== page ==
Since the beginning of OAGC, promotion of horticultural knowledge and interest has been a powerful force driving The Association’s motto “Knowing, Growing, Showing and Sharing.” To stimulate interest in gardening, the Horticulture department will utilize educational opportunities, competitions, horticultural sales and exchanges.
faqs about the horticulture department and horticulture shows
2023 OAGC Convention
Flower Show ~ Horticulture Schedule
The 2023 OAGC Convention Flower Show ~ Horticulture Schedule indicates that the Horticulture Show will occur during the first two days of the convention, concluding at the end of the second day. The third convention day will be designated for garden tours. Therefore, the dates are accurate and are not typographical errors!
This year, new variety classes 23 and 56, adult and junior divisions respectively, focus on Calendula officinalis (kuh-LEN-doo-lah oo-fiss-ih-NAH-lis), Calendula ‘Ivory/Snow Princess’. Ivory or Snow Princess features almost pure white petals with a dark center, a sharp contrast from the traditional deep orange petals of other Calendula cultivars. Two sources for seed acquisition include www.rareseeds.com and johnnyseeds.com.
In spring, propagate by seed sown in place at a depth of ¼”, 6 – 12” apart. Seeds will sprout in one to two weeks with 50 – 55 days to maturity. Plants prefer full sun, rich soil and are frost hardy. They have a bushy habit whose flowers close at night. C. officinalis self-seeds readily; remove dead flower heads to prolong flowering and prevent excessive self-seeding.
Besides use as an annual cut flower, C. officinalis is a bittersweet, salty herb with culinary and medicinal properties. Only the flower petals are used, not the center disk or calyx. Petals are used as a substitute for saffron in rice and soup, and infused to give color to cheese, butter, milk desserts and cakes; also added fresh to salads. Consider using Ivory or Snow Princess as an herb cultivar in the Special Container Foodscape Window Box class; check out the 2023 winter edition of The Garden Path for more details.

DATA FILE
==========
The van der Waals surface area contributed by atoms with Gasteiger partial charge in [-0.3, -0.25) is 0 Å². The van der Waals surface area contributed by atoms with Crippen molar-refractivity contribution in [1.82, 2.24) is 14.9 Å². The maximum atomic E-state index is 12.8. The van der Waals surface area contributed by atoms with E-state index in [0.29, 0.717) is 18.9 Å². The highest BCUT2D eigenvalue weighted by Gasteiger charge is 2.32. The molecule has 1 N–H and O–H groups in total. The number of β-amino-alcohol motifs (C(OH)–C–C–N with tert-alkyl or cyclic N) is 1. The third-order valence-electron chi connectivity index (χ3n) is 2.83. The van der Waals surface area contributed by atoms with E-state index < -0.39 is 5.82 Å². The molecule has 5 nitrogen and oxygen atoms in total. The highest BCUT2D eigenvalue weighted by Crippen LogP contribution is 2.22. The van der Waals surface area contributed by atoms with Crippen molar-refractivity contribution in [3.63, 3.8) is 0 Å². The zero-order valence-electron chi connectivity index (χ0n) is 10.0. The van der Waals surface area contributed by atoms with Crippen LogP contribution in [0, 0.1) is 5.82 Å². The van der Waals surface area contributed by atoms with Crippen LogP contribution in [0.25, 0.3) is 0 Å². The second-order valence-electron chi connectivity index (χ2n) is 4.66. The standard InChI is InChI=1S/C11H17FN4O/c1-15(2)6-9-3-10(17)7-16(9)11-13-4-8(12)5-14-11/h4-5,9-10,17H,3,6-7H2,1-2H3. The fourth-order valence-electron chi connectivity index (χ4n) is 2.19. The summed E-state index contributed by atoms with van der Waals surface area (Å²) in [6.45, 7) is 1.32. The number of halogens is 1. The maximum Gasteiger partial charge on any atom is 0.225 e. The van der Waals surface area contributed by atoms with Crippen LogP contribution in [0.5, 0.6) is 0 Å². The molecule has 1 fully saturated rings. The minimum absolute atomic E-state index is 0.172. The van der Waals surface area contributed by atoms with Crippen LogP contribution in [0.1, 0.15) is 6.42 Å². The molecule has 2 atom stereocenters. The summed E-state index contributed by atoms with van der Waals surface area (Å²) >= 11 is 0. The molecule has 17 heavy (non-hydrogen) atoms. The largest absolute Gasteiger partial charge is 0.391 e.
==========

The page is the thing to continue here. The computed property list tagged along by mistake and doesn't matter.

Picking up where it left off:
Draw your attention to Sections L & Q, Special Container Foodscape Window Box, respectively adult and junior divisions. Entries in these classes can be either an individual or a companion effort. For the adult class, two registered exhibitors are permitted to enter and for the junior class, one registered adult exhibitor and junior exhibitor are permitted to enter. Both classes need reservations. Won’t this be a FUN opportunity for a family to create a container together, and later share in the harvest?!
Foodscaping aims to show that edible plants are not only consumable but can also be appreciated for their aesthetic qualities. When planning an edible window box, choose plants that one likes to eat of course, but also select a variety of plants that look nice together. As a guide, use the scorecard for judging window boxes found on page 29 of the Handbook for Exhibitors’ and Judges’. Notice that half of the total points awarded are garnered from the exhibit’s general effect and arrangement of the material. Choose a plant to act as a focal point, one that grabs attention right away, then, add plants with a variety of colors, leaf shapes or textures for contrast. Arranging them in various heights or spilling over can also add interest.
The window box doesn’t provide much growing space, so look for compact varieties suitable for container growing (suitability is worth 15 pts). Visit events at oagc.org, (where the schedule is available) to learn more about an herb, a newer Calendula variety that would qualify. To ensure earning all 25 of the ‘quality and health of the plants’ points, locate the box where the plants can thrive, obtaining at least six hours of full sun daily and watering as needed. Make certain the planter box is constructed from sturdy material and contains drainage holes to allow excess water to escape.
The book How to Window Box: Small-Space Plants to Grow Indoors or Out authored by Chantal Aida Gordon and Ryan Benoit
is a fabulous illustrated step-by-step resource for all types of window boxes, including edible ones.
Q & A for Cut Flower Specimens
~ Horticulture Exhibition ~
Q. My colored vase pairs well with my cut flower specimen, so why should I display it in a clear glass one?
Q. I don’t possess a clear glass vase. Can I use a plastic water bottle instead?
Q. Why is the specimen’s variety name needed on the exhibitor’s entry tag?
Q. My flowering tree or shrub specimen is top heavy and my container wants to fall over. How might I remedy this so I can still display it?
Q. What is wedging?
Q. What materials might be used for wedging?
2023 CONVENTION FLOWER SHOW
~ HORTICULTURE SCHEDULE Q & A ~
Q. What is a flower show schedule?
Q. Why do some classes require pre-registration?
Q. I see that a Sweepstakes Award can be earned. How does that work?
Q. How many exhibits can an exhibitor enter?
Q. Why are classes designated ‘Newer Variety’ the exception with only one entry permitted?
Q. What are the Silver and Gold Medalist Collections?
Q. Why do container grown plants need to be in the exhibitor's possession for 60 days prior to entering?
HORTICULTURE DEPARTMENT Q & A
Q. What falls under the department’s direction?
Q. What are some educational opportunities?
Q. What is meant by competitions?
Q. How do horticultural sales and exchanges work?